How do you say goodbye to a city? To a country even? How do you make peace with a place that has seeped into your very being and shaped who you are, what you want, and what you believe? For over five long years I called Barcelona home, a fifth of my life devoted to a dream and an ideal, to the feeling that this was the place I was meant to be. Friends were envious, visits frequent. But under the veneer of an idyllic Mediterranean existence doubts lingered, steadily growing into a permanent, nagging presence. Ghosts lurked around every corner, the twin phantoms of heartbreak and spurned opportunities stalking me wherever I went. The end was inevitable. My time was up.

But how do you say goodbye to a city? Change isn't easy, something Mikal Cronin is all too aware of.

"I've been starting over for a long time / I'm not ready for another day, I fail at feeling new."

It's the last day of June 2013. A glorious, clear dawn is breaking over the wide-open plains of El Prat de Llobregat, and I'm sitting on a bus heading towards the airport, and a new life. It's my first time listening to Cronin's MCII and that's the first line I hear after pressing play.

"The time is right, I'm only getting older."

This is the second. Fate, serendipity, call it what you will; I'm stunned. Here's someone who understands the pain in my heart and lump in my throat, why it's a wrench to leave but has to be done. By the time he's lamenting how he's "not made out for the simple path / I'll take it day to day" there's a tear in my eye. There are nine tracks to go, but I'm already smitten; I'm going to love this album. A year later, it's still on my phone.

Cronin's masterstroke was to pull back the layers of distortion and punk rock sludge just enough to reveal a heartfelt sentiment and vulnerability. These are not aloof, slacker anthems for the comfortably privileged, but address the real fears of a generation of Millennials who feel lost and abandoned - "Have I been learning nothing all along?" he wryly notes on 'I'm Done Running From You'. His observations cut deep into a vein of truth - apprehensive and disenfranchised, the future (for some) looks anything but bright - and easily eclipse those who trade on matching lo-fi scuzz pop to lyrics about California being sunny and staring at the ocean.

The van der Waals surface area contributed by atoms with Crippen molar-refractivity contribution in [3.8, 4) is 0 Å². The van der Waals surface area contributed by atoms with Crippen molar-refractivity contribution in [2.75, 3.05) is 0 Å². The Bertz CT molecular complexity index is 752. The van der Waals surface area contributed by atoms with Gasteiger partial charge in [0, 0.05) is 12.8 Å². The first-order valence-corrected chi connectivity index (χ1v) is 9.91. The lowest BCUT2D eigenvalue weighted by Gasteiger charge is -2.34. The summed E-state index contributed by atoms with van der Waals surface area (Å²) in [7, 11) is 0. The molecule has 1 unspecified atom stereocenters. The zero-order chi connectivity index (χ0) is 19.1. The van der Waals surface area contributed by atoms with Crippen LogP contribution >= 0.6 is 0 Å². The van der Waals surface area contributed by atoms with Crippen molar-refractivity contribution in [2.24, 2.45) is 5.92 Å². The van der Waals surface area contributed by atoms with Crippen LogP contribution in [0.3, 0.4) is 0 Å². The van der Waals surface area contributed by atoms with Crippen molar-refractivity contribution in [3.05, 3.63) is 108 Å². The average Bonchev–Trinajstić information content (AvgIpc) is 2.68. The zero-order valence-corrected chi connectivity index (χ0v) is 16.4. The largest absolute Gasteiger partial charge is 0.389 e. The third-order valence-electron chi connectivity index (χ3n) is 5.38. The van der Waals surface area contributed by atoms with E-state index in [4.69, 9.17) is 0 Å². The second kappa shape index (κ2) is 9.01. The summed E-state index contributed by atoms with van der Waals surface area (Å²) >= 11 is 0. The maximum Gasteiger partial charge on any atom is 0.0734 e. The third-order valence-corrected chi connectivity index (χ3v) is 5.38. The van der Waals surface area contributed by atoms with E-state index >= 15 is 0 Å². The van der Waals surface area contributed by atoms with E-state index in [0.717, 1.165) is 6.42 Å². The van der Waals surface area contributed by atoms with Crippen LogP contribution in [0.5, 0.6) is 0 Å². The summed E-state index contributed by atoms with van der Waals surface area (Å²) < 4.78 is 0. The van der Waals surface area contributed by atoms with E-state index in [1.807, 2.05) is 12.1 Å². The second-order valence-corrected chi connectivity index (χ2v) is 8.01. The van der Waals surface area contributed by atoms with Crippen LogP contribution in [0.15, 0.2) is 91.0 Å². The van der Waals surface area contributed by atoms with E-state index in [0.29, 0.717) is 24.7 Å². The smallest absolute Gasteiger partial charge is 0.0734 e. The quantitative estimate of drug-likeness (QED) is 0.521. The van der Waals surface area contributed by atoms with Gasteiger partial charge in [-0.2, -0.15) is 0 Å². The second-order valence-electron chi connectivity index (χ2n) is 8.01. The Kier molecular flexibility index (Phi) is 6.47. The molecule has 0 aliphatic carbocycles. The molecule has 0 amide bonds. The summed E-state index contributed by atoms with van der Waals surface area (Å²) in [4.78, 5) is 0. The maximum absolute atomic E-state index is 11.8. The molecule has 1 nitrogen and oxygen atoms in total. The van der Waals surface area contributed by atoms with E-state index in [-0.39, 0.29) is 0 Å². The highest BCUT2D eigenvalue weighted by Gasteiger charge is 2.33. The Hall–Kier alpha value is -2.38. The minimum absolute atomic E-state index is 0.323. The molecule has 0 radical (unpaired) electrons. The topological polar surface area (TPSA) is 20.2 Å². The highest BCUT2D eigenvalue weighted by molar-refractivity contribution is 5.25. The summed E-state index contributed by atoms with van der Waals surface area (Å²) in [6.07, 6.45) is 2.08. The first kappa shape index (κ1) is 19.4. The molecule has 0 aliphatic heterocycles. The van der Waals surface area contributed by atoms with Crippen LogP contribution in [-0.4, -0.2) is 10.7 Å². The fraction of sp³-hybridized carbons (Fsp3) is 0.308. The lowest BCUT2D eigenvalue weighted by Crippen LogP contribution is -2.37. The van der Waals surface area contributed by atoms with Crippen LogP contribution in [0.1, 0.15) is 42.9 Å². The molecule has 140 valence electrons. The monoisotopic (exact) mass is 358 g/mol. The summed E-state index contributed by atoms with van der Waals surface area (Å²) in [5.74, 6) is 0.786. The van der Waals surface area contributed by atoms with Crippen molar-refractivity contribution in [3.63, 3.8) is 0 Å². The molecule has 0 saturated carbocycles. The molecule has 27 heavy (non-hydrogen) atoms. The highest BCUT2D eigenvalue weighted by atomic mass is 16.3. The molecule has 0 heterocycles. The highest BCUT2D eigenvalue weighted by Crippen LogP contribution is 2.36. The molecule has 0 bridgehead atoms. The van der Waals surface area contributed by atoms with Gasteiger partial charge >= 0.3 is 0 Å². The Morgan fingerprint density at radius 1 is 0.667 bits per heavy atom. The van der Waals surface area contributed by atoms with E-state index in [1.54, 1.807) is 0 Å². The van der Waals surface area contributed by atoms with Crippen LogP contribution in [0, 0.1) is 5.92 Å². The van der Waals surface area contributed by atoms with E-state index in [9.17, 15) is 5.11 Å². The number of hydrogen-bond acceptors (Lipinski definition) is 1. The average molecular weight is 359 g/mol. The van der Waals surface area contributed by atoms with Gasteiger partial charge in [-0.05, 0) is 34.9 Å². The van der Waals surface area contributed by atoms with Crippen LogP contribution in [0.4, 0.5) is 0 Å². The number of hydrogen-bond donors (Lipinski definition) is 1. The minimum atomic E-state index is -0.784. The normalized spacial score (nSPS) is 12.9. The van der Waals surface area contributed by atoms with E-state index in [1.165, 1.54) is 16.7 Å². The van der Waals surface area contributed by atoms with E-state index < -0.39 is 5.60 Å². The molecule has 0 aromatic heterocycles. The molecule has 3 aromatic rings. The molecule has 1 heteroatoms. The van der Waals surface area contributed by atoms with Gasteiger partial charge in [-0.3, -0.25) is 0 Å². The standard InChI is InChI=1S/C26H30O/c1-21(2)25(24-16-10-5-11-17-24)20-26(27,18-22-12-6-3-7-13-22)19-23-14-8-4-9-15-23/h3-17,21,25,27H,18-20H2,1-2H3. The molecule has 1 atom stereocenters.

That all this comes wrapped in a beautiful series of melodies and hooks might surprise those more familiar with his work alongside Ty Segall, but the sheer richness of Cronin's compositions are what set him apart from so many of his peers. Maybe it's his B.F.A. degree in music, maybe it's just experience, but he's acquired the knack of dropping exquisite details in just the right places; the piano intro of 'Weight', the assorted strings of 'Peace of Mind' and 'Change', and the haunting beauty of 'Piano Mantra', possible the best alt torch song you've ever heard. And when he does dig out the pedals it's exhilarating, not overpowering, a heady six-string rush that provides just enough backbone before quietly retreating into the background.

2013 was a brilliant year for music in general, and MCII sat neatly alongside stellar albums by the likes of Merchandise, No Age, and Parquet Courts, but it's the one that's meant the most to me over the last 12 months. It's been a comfort, a joy, and a constant friend through times of change and readjustment, in figuring out the future and dealing with the past. Not many songs force me to pick up the guitar and work out the chords straight away but 'Don't Let Me Go' did; I defy anybody who claims that there's no emotional mileage or inspiration left in simple, acoustic strumming to watch this and remain unmoved.

So thanks Mikal, for being that shoulder I needed. You'll forever have my gratitude. When this is playing I remember; life's not meant to be perfect, and we're not alone. There can be no greater solace.